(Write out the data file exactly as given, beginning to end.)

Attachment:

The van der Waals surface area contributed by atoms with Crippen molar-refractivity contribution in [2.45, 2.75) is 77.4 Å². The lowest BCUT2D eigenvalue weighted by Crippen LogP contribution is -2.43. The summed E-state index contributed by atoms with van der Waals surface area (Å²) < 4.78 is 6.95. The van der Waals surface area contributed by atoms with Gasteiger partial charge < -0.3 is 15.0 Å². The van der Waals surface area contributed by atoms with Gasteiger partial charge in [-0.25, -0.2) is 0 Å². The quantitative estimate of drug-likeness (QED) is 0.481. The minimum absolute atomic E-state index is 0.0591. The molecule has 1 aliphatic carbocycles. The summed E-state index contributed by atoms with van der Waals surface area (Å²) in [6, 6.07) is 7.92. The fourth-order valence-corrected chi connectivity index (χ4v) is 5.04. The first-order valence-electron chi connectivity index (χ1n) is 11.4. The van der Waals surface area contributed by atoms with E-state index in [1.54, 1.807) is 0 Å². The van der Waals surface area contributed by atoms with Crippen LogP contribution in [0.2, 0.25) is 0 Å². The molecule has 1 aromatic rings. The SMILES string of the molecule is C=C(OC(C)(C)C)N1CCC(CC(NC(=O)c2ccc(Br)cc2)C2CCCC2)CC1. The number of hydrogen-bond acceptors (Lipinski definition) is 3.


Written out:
The van der Waals surface area contributed by atoms with Crippen molar-refractivity contribution in [2.45, 2.75) is 77.4 Å². The lowest BCUT2D eigenvalue weighted by Crippen LogP contribution is -2.43. The summed E-state index contributed by atoms with van der Waals surface area (Å²) < 4.78 is 6.95. The van der Waals surface area contributed by atoms with Gasteiger partial charge < -0.3 is 15.0 Å². The van der Waals surface area contributed by atoms with Gasteiger partial charge in [-0.25, -0.2) is 0 Å². The quantitative estimate of drug-likeness (QED) is 0.481. The minimum absolute atomic E-state index is 0.0591. The molecule has 1 aliphatic carbocycles. The summed E-state index contributed by atoms with van der Waals surface area (Å²) in [6, 6.07) is 7.92. The fourth-order valence-corrected chi connectivity index (χ4v) is 5.04. The first-order valence-electron chi connectivity index (χ1n) is 11.4. The van der Waals surface area contributed by atoms with E-state index in [1.54, 1.807) is 0 Å². The van der Waals surface area contributed by atoms with Crippen LogP contribution in [0.2, 0.25) is 0 Å². The molecule has 1 aromatic rings. The SMILES string of the molecule is C=C(OC(C)(C)C)N1CCC(CC(NC(=O)c2ccc(Br)cc2)C2CCCC2)CC1. The number of hydrogen-bond acceptors (Lipinski definition) is 3.